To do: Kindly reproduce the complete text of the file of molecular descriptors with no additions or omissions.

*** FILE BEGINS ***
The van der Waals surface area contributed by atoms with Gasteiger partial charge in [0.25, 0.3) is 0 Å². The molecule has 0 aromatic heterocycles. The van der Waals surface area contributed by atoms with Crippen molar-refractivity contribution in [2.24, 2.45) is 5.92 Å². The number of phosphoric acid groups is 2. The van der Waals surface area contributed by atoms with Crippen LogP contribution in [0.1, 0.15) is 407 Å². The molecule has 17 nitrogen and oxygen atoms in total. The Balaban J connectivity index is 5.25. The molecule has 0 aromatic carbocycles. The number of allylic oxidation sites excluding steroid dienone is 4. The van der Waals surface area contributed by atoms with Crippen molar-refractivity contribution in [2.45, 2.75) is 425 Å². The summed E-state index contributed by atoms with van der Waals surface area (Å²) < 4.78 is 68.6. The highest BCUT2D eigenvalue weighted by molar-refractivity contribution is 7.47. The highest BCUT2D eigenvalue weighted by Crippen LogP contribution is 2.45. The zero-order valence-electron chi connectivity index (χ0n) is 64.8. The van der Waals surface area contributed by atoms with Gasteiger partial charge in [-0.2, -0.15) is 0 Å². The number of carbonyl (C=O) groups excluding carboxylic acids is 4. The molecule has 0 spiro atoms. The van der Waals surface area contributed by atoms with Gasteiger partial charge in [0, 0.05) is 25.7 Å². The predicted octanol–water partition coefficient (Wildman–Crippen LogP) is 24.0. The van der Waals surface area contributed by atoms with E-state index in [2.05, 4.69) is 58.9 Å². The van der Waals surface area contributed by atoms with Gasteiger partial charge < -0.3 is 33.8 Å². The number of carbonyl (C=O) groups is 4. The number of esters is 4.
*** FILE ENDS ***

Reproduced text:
The van der Waals surface area contributed by atoms with Gasteiger partial charge in [0.25, 0.3) is 0 Å². The molecule has 0 aromatic heterocycles. The van der Waals surface area contributed by atoms with Crippen molar-refractivity contribution in [2.24, 2.45) is 5.92 Å². The number of phosphoric acid groups is 2. The van der Waals surface area contributed by atoms with Crippen LogP contribution in [0.1, 0.15) is 407 Å². The molecule has 17 nitrogen and oxygen atoms in total. The Balaban J connectivity index is 5.25. The molecule has 0 aromatic carbocycles. The number of allylic oxidation sites excluding steroid dienone is 4. The van der Waals surface area contributed by atoms with Crippen molar-refractivity contribution in [2.45, 2.75) is 425 Å². The summed E-state index contributed by atoms with van der Waals surface area (Å²) < 4.78 is 68.6. The highest BCUT2D eigenvalue weighted by molar-refractivity contribution is 7.47. The highest BCUT2D eigenvalue weighted by Crippen LogP contribution is 2.45. The zero-order valence-electron chi connectivity index (χ0n) is 64.8. The van der Waals surface area contributed by atoms with Gasteiger partial charge in [-0.2, -0.15) is 0 Å². The number of carbonyl (C=O) groups excluding carboxylic acids is 4. The molecule has 0 spiro atoms. The van der Waals surface area contributed by atoms with Gasteiger partial charge in [0, 0.05) is 25.7 Å². The predicted octanol–water partition coefficient (Wildman–Crippen LogP) is 24.0. The van der Waals surface area contributed by atoms with E-state index in [2.05, 4.69) is 58.9 Å². The van der Waals surface area contributed by atoms with Gasteiger partial charge < -0.3 is 33.8 Å². The number of carbonyl (C=O) groups is 4. The number of esters is 4.